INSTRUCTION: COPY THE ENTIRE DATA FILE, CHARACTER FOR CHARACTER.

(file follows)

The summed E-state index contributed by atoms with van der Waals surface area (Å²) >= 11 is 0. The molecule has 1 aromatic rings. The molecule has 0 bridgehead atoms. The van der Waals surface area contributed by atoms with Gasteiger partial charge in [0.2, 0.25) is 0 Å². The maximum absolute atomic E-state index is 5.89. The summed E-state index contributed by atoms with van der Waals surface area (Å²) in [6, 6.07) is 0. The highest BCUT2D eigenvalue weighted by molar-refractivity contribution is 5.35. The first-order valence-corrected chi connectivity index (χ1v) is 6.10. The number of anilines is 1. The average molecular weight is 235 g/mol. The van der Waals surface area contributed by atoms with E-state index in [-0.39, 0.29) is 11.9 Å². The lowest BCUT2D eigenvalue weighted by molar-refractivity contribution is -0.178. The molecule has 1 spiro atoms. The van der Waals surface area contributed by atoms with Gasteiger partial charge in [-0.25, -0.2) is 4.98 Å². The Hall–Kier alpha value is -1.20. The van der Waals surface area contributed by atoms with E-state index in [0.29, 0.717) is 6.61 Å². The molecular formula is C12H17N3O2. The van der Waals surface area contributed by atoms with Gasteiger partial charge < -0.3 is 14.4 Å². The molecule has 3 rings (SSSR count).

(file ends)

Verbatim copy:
The summed E-state index contributed by atoms with van der Waals surface area (Å²) >= 11 is 0. The molecule has 1 aromatic rings. The molecule has 0 bridgehead atoms. The van der Waals surface area contributed by atoms with Gasteiger partial charge in [0.2, 0.25) is 0 Å². The maximum absolute atomic E-state index is 5.89. The summed E-state index contributed by atoms with van der Waals surface area (Å²) in [6, 6.07) is 0. The highest BCUT2D eigenvalue weighted by molar-refractivity contribution is 5.35. The first-order valence-corrected chi connectivity index (χ1v) is 6.10. The number of anilines is 1. The average molecular weight is 235 g/mol. The van der Waals surface area contributed by atoms with E-state index in [-0.39, 0.29) is 11.9 Å². The lowest BCUT2D eigenvalue weighted by molar-refractivity contribution is -0.178. The molecule has 1 spiro atoms. The van der Waals surface area contributed by atoms with Gasteiger partial charge in [-0.25, -0.2) is 4.98 Å². The Hall–Kier alpha value is -1.20. The van der Waals surface area contributed by atoms with E-state index in [0.29, 0.717) is 6.61 Å². The molecular formula is C12H17N3O2. The van der Waals surface area contributed by atoms with Gasteiger partial charge < -0.3 is 14.4 Å². The molecule has 3 rings (SSSR count).